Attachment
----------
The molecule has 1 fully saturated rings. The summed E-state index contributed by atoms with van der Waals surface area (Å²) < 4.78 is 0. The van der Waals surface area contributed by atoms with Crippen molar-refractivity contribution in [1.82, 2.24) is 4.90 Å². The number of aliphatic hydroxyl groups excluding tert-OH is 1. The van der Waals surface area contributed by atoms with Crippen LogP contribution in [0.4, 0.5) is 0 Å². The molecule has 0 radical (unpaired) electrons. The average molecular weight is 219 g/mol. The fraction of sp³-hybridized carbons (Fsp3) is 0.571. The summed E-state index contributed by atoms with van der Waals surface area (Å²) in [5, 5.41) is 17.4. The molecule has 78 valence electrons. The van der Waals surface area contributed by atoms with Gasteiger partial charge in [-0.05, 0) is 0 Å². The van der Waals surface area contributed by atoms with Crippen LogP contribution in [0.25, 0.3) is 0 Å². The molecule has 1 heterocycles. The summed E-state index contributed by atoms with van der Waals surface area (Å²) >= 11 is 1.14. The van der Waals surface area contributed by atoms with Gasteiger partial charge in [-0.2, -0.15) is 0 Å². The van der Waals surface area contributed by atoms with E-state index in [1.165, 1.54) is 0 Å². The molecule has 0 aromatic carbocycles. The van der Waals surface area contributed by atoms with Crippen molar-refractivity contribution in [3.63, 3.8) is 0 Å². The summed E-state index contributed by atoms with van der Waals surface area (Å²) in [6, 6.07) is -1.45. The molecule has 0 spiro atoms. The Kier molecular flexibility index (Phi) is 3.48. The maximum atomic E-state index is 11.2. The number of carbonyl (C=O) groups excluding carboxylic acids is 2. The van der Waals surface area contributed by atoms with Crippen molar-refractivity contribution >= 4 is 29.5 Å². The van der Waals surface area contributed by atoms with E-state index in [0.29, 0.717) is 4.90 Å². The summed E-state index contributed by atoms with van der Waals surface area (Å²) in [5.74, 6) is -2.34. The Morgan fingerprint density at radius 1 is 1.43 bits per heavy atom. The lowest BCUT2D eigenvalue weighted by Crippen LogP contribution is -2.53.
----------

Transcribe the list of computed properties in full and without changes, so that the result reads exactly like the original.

The molecule has 1 fully saturated rings. The summed E-state index contributed by atoms with van der Waals surface area (Å²) < 4.78 is 0. The van der Waals surface area contributed by atoms with Crippen molar-refractivity contribution in [1.82, 2.24) is 4.90 Å². The number of aliphatic hydroxyl groups excluding tert-OH is 1. The van der Waals surface area contributed by atoms with Crippen LogP contribution in [0.4, 0.5) is 0 Å². The molecule has 0 radical (unpaired) electrons. The average molecular weight is 219 g/mol. The fraction of sp³-hybridized carbons (Fsp3) is 0.571. The summed E-state index contributed by atoms with van der Waals surface area (Å²) in [5, 5.41) is 17.4. The molecule has 78 valence electrons. The van der Waals surface area contributed by atoms with Gasteiger partial charge in [-0.05, 0) is 0 Å². The van der Waals surface area contributed by atoms with Crippen LogP contribution in [0.25, 0.3) is 0 Å². The molecule has 1 heterocycles. The summed E-state index contributed by atoms with van der Waals surface area (Å²) >= 11 is 1.14. The van der Waals surface area contributed by atoms with Gasteiger partial charge in [-0.2, -0.15) is 0 Å². The van der Waals surface area contributed by atoms with E-state index in [1.165, 1.54) is 0 Å². The molecule has 0 aromatic carbocycles. The van der Waals surface area contributed by atoms with Crippen molar-refractivity contribution in [3.63, 3.8) is 0 Å². The summed E-state index contributed by atoms with van der Waals surface area (Å²) in [6, 6.07) is -1.45. The molecule has 0 spiro atoms. The Kier molecular flexibility index (Phi) is 3.48. The maximum atomic E-state index is 11.2. The number of carbonyl (C=O) groups excluding carboxylic acids is 2. The van der Waals surface area contributed by atoms with Crippen molar-refractivity contribution >= 4 is 29.5 Å². The van der Waals surface area contributed by atoms with E-state index in [0.29, 0.717) is 4.90 Å². The summed E-state index contributed by atoms with van der Waals surface area (Å²) in [5.74, 6) is -2.34. The Morgan fingerprint density at radius 1 is 1.43 bits per heavy atom. The lowest BCUT2D eigenvalue weighted by Crippen LogP contribution is -2.53.